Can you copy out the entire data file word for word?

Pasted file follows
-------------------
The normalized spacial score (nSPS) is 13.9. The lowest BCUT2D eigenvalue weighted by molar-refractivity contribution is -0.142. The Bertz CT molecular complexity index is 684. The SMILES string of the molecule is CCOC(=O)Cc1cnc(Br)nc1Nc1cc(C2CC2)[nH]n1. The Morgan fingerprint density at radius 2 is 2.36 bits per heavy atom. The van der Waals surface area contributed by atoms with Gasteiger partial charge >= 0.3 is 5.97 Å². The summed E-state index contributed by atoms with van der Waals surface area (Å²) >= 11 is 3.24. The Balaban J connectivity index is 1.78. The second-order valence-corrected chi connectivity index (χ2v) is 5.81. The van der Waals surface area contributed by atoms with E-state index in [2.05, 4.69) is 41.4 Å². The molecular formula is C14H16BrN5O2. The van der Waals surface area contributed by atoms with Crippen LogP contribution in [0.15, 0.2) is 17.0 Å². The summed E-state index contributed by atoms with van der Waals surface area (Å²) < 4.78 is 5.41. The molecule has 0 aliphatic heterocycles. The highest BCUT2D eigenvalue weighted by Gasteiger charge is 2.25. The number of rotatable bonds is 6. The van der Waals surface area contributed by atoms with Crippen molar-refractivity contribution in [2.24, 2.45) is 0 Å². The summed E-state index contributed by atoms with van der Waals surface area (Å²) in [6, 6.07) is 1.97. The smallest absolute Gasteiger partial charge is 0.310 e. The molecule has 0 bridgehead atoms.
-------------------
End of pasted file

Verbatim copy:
The normalized spacial score (nSPS) is 13.9. The lowest BCUT2D eigenvalue weighted by molar-refractivity contribution is -0.142. The Bertz CT molecular complexity index is 684. The SMILES string of the molecule is CCOC(=O)Cc1cnc(Br)nc1Nc1cc(C2CC2)[nH]n1. The Morgan fingerprint density at radius 2 is 2.36 bits per heavy atom. The van der Waals surface area contributed by atoms with Gasteiger partial charge >= 0.3 is 5.97 Å². The summed E-state index contributed by atoms with van der Waals surface area (Å²) >= 11 is 3.24. The Balaban J connectivity index is 1.78. The second-order valence-corrected chi connectivity index (χ2v) is 5.81. The van der Waals surface area contributed by atoms with E-state index in [2.05, 4.69) is 41.4 Å². The molecular formula is C14H16BrN5O2. The van der Waals surface area contributed by atoms with Crippen LogP contribution in [0.15, 0.2) is 17.0 Å². The summed E-state index contributed by atoms with van der Waals surface area (Å²) < 4.78 is 5.41. The molecule has 0 aliphatic heterocycles. The highest BCUT2D eigenvalue weighted by Gasteiger charge is 2.25. The number of rotatable bonds is 6. The van der Waals surface area contributed by atoms with Crippen molar-refractivity contribution in [2.24, 2.45) is 0 Å². The summed E-state index contributed by atoms with van der Waals surface area (Å²) in [6, 6.07) is 1.97. The smallest absolute Gasteiger partial charge is 0.310 e. The molecule has 0 bridgehead atoms.